Legislative Assembly for the ACT: 2008 Week 01 Hansard (Tuesday, 12 February 2008) . . Page.. 13 ..
The government supports the measures set out in this package as another option for police officers to have at their disposal. While the bill creates two new offences, police will still have the discretion to pursue the offence carrying the more serious charge. The decision to charge offences remains with the officer’s discretion and will involve an assessment of the circumstances surrounding the commission of the offence and an appraisal of the appropriate course of action in the light of these circumstances. This bill will not interfere with police expertise when determining the most appropriate course of action.
Mr Acting Speaker, the government will soon introduce into the Assembly the new option of court attendance notices, which will expedite the process of bringing charges before the court. The use of court attendance notices will be more efficient, as police are not required to lay an information, saving time and money and keeping more police on the street. The use of court attendance notices will also leave more time for the courts to deal with more substantive issues. The use of court attendance notices will apply to all minor offences where court proceedings would have been otherwise commenced by way of a summons, such as fighting and assault. These reforms, Mr Acting Speaker, will further complement the package of measures I am introducing today.
The government has also publicly stated that it would undertake a review of the Liquor Act 1975. That review will seek to determine whether the current law is adequate in satisfying community expectations about the responsible sale and consumption of alcohol in the territory. As part of this process, the review will examine the appropriateness and effectiveness of the legislative and regulatory regimes of the current liquor laws within the ACT community. For these reasons, Mr Acting Speaker, the government does not support the proposals set out in Mr Stefaniak’s bill that deal with the sale of liquor, and these are matters dealt with as part of a comprehensive review of the Liquor Act.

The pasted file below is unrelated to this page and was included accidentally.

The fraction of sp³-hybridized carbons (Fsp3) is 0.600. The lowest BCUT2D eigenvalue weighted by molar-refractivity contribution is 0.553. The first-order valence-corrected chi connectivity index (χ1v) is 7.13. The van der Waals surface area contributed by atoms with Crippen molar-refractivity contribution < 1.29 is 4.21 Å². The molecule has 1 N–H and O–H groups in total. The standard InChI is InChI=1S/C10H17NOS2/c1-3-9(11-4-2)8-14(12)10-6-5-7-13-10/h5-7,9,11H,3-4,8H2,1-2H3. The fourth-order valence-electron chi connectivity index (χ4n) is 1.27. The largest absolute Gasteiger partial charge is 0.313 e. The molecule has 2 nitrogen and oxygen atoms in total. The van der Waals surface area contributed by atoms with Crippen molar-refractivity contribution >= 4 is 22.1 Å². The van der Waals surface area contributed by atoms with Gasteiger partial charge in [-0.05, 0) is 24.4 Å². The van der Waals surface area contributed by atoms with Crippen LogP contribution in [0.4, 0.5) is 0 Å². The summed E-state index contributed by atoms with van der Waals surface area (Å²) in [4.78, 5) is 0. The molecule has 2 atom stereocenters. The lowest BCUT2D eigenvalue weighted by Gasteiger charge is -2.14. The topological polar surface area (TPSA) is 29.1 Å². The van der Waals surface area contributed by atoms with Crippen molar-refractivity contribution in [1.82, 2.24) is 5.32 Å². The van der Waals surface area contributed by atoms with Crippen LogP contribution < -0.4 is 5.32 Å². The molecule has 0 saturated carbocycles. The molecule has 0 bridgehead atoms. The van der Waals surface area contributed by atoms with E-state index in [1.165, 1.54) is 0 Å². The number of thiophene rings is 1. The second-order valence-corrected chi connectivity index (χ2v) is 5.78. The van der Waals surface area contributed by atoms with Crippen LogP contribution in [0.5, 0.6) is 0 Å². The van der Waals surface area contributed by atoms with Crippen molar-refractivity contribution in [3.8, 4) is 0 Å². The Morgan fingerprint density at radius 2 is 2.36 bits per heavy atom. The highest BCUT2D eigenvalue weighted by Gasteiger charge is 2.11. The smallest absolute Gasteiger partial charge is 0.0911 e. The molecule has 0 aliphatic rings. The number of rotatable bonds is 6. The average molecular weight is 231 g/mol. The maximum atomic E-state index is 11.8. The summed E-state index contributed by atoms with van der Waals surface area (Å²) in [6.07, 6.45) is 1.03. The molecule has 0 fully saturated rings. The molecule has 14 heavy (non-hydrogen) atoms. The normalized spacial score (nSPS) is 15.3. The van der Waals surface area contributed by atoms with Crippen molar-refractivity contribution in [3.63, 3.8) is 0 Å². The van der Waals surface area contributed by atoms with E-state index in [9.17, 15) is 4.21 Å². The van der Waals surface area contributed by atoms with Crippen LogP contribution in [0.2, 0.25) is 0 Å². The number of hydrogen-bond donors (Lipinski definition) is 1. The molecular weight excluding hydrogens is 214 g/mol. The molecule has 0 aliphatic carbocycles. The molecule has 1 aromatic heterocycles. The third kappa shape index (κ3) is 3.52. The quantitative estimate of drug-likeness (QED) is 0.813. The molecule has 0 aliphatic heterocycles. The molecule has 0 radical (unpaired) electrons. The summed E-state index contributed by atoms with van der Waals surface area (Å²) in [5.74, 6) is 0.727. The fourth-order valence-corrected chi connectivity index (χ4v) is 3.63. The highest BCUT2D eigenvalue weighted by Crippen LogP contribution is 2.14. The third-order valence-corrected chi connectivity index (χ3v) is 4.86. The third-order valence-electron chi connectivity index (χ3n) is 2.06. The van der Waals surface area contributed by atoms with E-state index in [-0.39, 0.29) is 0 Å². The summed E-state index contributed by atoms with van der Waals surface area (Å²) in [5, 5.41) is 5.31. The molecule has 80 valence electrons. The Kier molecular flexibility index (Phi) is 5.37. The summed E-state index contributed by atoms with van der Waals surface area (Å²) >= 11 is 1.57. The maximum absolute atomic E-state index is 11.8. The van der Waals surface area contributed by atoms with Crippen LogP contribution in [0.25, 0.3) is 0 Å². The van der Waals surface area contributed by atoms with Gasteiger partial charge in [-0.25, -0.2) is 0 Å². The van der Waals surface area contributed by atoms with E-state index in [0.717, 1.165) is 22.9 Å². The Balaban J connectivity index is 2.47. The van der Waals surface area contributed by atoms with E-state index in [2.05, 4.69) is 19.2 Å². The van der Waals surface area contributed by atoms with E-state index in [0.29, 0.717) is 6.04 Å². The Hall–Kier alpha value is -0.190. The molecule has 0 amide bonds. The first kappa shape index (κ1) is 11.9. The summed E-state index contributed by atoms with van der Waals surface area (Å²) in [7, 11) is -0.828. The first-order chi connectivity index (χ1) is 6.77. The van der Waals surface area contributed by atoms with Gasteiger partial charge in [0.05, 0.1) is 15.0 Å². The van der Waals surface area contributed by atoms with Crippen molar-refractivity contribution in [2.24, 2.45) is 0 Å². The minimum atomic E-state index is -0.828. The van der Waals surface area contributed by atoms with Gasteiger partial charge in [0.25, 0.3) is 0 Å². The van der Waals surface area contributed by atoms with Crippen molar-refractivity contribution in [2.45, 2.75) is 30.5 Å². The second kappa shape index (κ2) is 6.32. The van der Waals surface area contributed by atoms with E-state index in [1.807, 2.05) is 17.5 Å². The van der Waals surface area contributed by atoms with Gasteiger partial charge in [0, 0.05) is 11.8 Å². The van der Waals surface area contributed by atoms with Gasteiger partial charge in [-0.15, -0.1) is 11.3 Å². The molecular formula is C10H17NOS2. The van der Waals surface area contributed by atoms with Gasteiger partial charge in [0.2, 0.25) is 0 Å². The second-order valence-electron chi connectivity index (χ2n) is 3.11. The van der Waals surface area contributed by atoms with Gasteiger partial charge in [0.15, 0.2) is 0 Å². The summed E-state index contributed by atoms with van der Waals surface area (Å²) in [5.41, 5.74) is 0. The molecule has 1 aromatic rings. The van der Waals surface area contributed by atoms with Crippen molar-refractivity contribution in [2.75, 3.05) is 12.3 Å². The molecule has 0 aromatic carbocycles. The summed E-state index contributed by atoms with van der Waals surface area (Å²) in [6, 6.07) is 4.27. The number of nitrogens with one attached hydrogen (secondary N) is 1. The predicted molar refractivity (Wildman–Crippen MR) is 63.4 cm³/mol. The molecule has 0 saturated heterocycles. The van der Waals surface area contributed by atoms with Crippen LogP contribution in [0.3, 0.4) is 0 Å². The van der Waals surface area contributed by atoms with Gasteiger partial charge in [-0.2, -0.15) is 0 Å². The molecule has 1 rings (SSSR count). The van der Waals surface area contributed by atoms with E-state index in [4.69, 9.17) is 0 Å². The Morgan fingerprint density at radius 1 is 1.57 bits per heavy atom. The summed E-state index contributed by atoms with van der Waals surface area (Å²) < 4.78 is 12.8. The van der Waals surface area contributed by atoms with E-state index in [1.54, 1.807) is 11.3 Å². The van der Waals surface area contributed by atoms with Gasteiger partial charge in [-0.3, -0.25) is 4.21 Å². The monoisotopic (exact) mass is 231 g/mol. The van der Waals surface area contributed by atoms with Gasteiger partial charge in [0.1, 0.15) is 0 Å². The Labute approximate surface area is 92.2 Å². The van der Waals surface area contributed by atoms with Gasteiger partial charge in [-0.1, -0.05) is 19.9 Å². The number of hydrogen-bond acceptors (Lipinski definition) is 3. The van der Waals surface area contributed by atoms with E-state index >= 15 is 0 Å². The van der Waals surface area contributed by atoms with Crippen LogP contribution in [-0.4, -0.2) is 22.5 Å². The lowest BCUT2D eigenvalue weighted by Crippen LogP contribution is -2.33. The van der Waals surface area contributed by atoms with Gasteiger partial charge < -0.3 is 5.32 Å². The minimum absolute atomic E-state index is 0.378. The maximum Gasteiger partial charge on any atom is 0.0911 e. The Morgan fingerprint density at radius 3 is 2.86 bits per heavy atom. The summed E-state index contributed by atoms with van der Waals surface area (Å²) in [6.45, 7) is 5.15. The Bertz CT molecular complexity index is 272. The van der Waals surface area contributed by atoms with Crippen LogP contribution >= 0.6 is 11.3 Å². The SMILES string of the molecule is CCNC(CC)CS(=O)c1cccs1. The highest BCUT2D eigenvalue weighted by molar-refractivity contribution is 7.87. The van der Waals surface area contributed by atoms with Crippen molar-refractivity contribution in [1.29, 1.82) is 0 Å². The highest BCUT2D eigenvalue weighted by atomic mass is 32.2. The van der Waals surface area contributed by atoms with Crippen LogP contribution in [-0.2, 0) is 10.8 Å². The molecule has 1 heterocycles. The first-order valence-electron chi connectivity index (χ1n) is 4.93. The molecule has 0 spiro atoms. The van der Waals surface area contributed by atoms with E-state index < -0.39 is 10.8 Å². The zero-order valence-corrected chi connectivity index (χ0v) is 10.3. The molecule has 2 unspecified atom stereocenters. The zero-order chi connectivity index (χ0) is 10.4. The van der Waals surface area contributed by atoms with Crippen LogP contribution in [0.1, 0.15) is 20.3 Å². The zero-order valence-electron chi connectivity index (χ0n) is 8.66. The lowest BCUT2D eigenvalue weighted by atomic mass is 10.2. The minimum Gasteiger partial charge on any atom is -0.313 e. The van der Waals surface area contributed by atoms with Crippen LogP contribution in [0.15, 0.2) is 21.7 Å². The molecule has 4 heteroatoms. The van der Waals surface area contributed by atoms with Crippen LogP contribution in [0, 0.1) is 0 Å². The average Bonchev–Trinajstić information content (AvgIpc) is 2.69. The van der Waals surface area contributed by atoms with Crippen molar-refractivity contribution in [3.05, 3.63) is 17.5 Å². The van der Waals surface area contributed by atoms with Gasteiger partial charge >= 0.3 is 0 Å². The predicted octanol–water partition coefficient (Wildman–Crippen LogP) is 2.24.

I would also like to draw the Assembly’s attention to a report on this very topic by the Community Law Reform Commission tabled in this place by the then Attorney-General, Mr Humphries, on 25 September 1997. I also point out for members that this report was prepared following a reference to the commission by Justice Terry Connolly when he was the Attorney-General. During debate in 1997, the third Assembly relied heavily on the findings and recommendations of this report in arriving at the final form of the Crimes (Amendment) Act (No 4) 1997. Some of the concerns pointed out by the commission in 1997 are still relevant today.
For these reasons and others, Mr Acting Speaker, and the concerns around the use of infringement notices for criminal offences generally, I will be asking the Chief Police Officer to report to me after a period of 12 months on the use of these fines by ACT Policing. I will also ask the commonwealth Ombudsman, as the ACT Ombudsman, to review the implementation of infringement notices covered by the Bill during the first 12 months of its operation. I will ask the Ombudsman to report to the government on any issue of concern in relation to the service of these infringement notices by ACT Policing and other persons authorised under the regulations.